January 4, 2017 in Armor
Merry Xmas everyone and a happy new year! This is my first completed build of 2017, Meng’s 1-35 Russian MBT, the T-90.
The T-90 replaced the T-72 in 1995 after concerns about it’s poor performance during the 1991 gulf war. Long story short, the T-72’s sold to the Iraqi army didn’t do too well against modern western tanks. Kontakt-5 explosive reactive armor (ERA) was mounted to the original design which offers additional protection against high explosive anti-tank weapons such as the U.S. M829A2. The T-90 was also fitted with electro-optical countermeasures to protect against anti-tank guided missiles, as well as a more advanced sighting and firing system and advanced infra red night sight optics.
The main armament is a 125mm L48 2A46M smoothbore gun, which can fire a variety of ammunition including AP (armor piercing), HEAT (high explosive anti-tank), HE-FRAG (high-explosive fragmentation) projectiles as well as 9M119 guided missiles. The secondary armament is a NSVT 12.7mm remote controlled anti aircraft machine gun operated from inside the tank. The T-90 uses a crew of three and is powered by a V-84MS multi fuel diesel engine generating 840hp.
The kit itself was fantastic to build. The suspension is fully workable and the track links are all individual working links. The sprues were a variety of different density plastics, including rubber parts for cables and the protective anti WMD armor around the cast turret. There was the option of fitting a TBS-86 tank dozer, but I chose not to fit it for this model, it’s in the spares box and I’m sure it will come in handy even if I never use it! You get lots of different goodies in the box such as photo etch, wheel stencils, string for the tow cables and plastic jigs for the tracks and to align the suspension. A very nice little touch is the LED lights for the infra red night optics which are included as standard. It wasn’t cheap at £50, but you can see where your money has went once you inspect the product.
One slight negative however, and a bit of advice for anyone planning on building the kit, the tracks on the earlier version of the T-90 with the tank dozer are a bit more flimsy than the more advanced tracks with the rubber pads on the T-90A or BMPT ‘Terminator’. They are a lot more simple to construct, however there is a certain technique to assembling them. It’s hard to explain but will be easy to see if you are building the kit.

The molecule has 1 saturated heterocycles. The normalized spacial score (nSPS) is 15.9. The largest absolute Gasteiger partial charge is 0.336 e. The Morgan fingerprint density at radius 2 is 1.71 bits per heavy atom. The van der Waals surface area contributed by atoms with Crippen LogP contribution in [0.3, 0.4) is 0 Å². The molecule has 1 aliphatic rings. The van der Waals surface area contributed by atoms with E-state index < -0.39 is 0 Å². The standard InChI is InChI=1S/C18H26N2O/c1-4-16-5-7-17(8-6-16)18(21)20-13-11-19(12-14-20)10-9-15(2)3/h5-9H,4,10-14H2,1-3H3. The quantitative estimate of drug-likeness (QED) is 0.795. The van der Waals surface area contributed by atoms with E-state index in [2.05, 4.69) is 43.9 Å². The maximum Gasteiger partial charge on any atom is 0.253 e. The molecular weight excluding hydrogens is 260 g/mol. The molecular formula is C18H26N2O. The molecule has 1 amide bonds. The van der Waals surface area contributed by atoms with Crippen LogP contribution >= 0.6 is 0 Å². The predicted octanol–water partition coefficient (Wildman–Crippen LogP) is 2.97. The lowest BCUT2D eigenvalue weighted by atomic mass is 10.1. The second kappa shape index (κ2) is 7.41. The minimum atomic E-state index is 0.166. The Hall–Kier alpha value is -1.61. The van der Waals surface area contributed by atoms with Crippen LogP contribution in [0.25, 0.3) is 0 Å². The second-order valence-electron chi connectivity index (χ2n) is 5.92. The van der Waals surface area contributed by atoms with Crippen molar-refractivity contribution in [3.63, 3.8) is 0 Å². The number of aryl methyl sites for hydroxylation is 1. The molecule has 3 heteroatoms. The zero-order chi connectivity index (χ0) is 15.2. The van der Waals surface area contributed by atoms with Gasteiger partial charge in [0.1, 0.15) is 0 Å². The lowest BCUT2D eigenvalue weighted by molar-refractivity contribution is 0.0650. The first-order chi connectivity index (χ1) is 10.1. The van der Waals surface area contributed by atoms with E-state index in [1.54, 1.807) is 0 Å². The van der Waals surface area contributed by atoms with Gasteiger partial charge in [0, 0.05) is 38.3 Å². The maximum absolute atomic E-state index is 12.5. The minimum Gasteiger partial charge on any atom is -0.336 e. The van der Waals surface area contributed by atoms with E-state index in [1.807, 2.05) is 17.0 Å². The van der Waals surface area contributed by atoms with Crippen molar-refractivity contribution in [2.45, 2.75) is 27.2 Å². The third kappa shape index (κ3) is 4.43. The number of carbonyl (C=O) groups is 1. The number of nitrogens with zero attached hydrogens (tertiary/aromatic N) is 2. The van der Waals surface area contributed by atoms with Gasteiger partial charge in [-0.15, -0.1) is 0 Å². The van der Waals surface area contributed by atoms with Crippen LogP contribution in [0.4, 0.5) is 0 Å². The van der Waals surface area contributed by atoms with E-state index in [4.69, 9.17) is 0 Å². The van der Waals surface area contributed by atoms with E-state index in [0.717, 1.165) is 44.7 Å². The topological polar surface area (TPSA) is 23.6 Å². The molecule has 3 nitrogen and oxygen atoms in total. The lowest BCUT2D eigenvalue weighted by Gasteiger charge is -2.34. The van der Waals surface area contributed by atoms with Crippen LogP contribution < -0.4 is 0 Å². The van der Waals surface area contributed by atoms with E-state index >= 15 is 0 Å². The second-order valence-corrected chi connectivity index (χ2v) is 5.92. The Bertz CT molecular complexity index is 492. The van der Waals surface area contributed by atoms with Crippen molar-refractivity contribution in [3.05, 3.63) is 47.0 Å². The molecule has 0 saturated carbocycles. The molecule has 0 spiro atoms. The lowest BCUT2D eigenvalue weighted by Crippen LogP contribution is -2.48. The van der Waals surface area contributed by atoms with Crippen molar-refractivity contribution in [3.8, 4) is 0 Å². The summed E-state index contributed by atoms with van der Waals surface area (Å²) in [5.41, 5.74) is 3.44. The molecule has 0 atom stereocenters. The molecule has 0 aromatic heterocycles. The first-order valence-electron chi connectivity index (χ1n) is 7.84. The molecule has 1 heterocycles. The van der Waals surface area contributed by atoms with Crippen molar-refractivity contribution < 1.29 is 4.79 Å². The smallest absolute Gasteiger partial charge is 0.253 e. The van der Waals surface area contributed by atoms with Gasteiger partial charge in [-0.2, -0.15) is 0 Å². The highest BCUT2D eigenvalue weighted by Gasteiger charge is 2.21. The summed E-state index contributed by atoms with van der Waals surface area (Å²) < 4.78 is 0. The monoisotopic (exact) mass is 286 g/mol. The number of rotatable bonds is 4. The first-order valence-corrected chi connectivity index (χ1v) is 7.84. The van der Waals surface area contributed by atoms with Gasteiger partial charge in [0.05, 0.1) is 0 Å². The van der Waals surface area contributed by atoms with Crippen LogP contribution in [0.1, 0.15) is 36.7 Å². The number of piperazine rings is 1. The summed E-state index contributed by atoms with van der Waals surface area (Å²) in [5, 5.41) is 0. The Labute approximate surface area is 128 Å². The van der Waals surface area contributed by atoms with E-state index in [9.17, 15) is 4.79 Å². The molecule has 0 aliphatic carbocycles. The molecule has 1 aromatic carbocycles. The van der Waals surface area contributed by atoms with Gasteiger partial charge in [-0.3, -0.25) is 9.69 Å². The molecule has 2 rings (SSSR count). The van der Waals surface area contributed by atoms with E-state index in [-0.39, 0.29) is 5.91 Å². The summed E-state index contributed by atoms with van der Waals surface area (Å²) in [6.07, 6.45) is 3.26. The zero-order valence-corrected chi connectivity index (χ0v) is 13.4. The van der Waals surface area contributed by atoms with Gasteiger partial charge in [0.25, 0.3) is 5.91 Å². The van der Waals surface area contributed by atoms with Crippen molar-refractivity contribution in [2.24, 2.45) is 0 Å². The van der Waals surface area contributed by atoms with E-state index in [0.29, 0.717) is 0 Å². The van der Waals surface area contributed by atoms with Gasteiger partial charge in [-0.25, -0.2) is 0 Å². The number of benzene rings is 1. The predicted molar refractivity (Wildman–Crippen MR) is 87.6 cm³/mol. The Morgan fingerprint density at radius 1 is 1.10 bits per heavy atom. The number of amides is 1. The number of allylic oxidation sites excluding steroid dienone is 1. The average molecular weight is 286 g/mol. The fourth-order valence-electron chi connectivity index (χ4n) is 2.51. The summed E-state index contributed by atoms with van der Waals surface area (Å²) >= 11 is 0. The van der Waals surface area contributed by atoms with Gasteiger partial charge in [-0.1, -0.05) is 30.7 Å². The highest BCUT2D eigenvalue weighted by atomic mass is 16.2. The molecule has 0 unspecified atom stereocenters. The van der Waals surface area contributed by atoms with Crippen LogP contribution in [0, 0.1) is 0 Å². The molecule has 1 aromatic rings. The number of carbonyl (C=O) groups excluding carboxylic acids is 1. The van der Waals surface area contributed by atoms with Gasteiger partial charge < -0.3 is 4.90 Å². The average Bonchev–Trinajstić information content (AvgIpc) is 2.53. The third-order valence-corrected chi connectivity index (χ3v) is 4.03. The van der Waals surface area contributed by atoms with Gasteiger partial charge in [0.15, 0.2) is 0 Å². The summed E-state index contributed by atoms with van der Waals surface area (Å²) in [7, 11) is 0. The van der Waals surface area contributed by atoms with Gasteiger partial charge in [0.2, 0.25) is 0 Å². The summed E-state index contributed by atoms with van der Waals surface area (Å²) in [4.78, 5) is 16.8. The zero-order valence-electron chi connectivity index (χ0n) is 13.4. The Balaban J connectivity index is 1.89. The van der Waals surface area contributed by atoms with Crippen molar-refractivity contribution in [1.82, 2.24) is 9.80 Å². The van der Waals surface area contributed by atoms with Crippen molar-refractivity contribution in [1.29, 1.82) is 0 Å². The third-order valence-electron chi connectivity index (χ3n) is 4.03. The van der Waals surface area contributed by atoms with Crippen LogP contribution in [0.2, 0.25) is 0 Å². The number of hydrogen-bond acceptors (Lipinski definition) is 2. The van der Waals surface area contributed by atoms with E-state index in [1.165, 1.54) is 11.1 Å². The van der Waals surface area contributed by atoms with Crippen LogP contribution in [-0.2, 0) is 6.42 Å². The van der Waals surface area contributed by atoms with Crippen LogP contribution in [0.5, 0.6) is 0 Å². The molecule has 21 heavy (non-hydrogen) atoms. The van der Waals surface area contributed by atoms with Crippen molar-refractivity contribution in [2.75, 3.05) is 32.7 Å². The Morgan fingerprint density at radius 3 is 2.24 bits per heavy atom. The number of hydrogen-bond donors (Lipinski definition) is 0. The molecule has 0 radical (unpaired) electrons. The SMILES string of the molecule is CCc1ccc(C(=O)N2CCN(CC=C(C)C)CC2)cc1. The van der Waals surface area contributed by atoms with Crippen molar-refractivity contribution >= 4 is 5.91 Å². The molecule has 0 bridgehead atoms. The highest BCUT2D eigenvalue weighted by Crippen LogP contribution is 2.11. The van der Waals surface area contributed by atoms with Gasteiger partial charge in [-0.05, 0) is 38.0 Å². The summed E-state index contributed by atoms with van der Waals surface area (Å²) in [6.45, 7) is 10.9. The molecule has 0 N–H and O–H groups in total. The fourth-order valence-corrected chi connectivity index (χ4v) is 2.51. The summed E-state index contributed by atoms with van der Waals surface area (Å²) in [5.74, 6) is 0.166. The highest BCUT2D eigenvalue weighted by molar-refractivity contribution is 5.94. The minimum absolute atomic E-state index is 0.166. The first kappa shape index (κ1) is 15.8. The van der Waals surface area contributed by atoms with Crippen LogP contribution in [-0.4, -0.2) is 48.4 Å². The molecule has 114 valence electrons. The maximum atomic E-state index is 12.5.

They consist of only two parts, links and pegs. The links are placed in the jig, then the pegs slotted into the links through the side of the jig, then cut of to hold the links together. The links themselves have tiny plastic pegs at the opposite ends to the holes where you place the larger separate linking pegs. Great care needs to be taken when slotting the individual links into the plastic jig. If the links are simply pushed in the slots, the smaller connecting plastic pegs will be snapped and the tracks won’t link together properly. They need to be carefully slotted in which isn’t explained in the instructions. I found this out the hard way assembling the first section of track, lucky you get a few spare sections in the kit!
I painted the tank with AK interactive acrylics which left a nice smooth but also matt surface which didn’t require massive amounts of gloss to wash over. There is a choice of three schemes to follow in the instructions, one of which is a fancy livery from a tankers day parade. I decided to mix my own colours though and do a free hand camo scheme, which is half the fun I think!
I had decided at the start of the build that I wanted to portray a well-maintained modern vehicle with no combat usage, but with signs of exercise use typical to that of a fast moving piece of armor through a muddy assault course. After I had added the washes then put a layer of matt varnish over the top, I was very tempted not to weather the vehicle at all. In the end though I wanted a bit of practice using the MIG pigments to create mud effects so went with the first plan. In retrospect now though, I wish I had took some photos before and after the weathering…
I really like building the Russian armor and I’ve added some photos of my other builds in there at the end, hoping to add to the collection in the future! Thanks very much for looking, Cheers!
15 additional images. Click to enlarge